This novel is limited to 100 free copies due to its part in Inkitt’s Novel Contest.
The black night of the Iraqi desert is pierced by a blinding white flash. For a moment the dry landscape is thrown into harsh light, sending animals scurrying into hiding. The flash catches the attention of a man dozens of yards away, though he doesn’t even realize he saw something at first. The man absent-mindedly rubs his eyes with a patchy glove and continues his movement.
Private Calvin Reynolds is pacing the wall, looking out into the dark desert of Iraq. Night patrols are the worst. He thinks to himself. Nothing happens out here anymore. This particular US Army base hasn’t seen action in decades. The base is only manned to keep a military presence in Iraq, to keep the conservatives happy at home.
Private Reynolds can see his breath cloud in the cold desert air; the gloves covering his fingers were getting threadbare, allowing the chill air to creep between the fibers. Damn budget cuts, Reynolds thinks, can’t even afford new gloves for these night shi-. Reynold’s thought is cut short as he peers in to the darkness. Was that movement he saw? Beyond the reach of the dim lights on the walls, the desert is pitch black.
Reynolds stops walking and peers into the inky black beyond the wall. Could’ve sworn I saw something move. “Hey Wallace, turn on that spot light will ya?” Reynolds calls over to the other soldier patrolling the wall.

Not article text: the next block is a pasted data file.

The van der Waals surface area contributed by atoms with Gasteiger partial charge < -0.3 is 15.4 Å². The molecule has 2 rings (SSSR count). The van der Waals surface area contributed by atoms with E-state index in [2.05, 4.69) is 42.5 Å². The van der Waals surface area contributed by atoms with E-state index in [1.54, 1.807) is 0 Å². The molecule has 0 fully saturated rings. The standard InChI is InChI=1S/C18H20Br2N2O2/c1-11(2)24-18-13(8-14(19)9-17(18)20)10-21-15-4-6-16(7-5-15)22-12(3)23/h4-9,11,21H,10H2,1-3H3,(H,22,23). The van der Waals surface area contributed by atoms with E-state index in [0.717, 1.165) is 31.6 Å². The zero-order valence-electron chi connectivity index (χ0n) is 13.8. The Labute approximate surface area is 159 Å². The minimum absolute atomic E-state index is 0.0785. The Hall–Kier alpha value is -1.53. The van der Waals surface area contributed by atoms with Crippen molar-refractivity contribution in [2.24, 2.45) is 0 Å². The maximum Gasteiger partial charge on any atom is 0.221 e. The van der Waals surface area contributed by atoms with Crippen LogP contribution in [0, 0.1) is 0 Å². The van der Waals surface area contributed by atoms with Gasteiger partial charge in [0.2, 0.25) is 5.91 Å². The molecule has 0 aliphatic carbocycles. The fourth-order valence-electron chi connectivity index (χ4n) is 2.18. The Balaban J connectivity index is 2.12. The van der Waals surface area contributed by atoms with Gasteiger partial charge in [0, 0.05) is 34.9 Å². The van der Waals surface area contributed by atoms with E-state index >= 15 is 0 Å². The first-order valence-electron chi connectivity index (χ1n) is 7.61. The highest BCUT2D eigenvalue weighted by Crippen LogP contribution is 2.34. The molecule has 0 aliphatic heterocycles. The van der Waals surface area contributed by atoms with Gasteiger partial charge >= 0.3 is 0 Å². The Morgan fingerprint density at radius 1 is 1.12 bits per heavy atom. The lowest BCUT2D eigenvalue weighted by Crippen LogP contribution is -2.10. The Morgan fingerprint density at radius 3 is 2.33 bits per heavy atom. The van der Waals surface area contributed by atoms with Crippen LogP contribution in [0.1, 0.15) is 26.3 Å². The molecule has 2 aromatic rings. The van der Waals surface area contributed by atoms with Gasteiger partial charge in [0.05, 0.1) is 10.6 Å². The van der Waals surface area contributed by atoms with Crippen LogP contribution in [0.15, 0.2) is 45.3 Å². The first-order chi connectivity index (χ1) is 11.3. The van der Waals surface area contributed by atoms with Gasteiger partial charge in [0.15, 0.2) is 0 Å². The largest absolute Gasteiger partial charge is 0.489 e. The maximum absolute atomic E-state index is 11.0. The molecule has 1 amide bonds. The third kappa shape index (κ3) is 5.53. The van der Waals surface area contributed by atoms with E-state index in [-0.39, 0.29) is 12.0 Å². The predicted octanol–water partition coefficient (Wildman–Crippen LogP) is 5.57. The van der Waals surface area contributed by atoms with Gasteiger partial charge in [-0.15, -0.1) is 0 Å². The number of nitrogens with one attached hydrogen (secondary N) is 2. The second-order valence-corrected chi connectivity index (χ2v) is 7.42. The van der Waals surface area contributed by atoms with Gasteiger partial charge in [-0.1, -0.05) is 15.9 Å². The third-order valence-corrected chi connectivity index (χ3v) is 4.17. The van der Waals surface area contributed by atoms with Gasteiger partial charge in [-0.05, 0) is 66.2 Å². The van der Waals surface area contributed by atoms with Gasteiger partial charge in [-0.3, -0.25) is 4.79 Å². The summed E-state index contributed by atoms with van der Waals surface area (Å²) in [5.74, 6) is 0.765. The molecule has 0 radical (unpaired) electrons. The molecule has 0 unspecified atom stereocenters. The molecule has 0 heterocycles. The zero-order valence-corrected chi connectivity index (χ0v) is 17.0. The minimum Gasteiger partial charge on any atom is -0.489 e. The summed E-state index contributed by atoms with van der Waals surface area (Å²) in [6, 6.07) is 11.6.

“Why?” Wallace asks, clearly annoyed that Reynolds expects him to get off of his beach chair. Wallace had been bringing his chair out for patrols long enough that Sergeant Howland didn’t even bother reprimanding him anymore.
“I thought I saw something out there, just turn it on for a second, you could use some exercise.” Reynolds smiles at Wallace, knowing he can’t see him that far away, but hoping he could hear the smile in his voice. Wallace wasn’t exactly known for doing favors, especially in the middle of the night when he’s already hunkered down in his beach chair.
“Ugh, fine. At least it’ll pass 30 seconds.” Wallace grunts his way out of his chair and slowly lumbers over to the spotlight, bolted to the railing. He flicks the switch and swivels the light around, shining the massive bulb over the desert floor. He immediately regrets this. Hundreds of sets of eyes shine back at the men on the wall from the gloom. The eyes aren’t human, that’s clear enough- they shine in three pairs per body without blinking. The forms are smaller than a person, but can barely be considered humanoid. They are bipedal, walk on two legs, but their legs are very short and dense with muscle. Their arms are more like an orangutan’s: long and are used to support their movement. After the eyes though, the first thing the soldiers on the wall notice are the teeth. The mouths of the things out in the dark are filled with them. The mouths are the size of the thing’s torsos and their teeth spill out in all directions, unable to be covered.
Wallace can’t move, his legs are paralyzed from fear.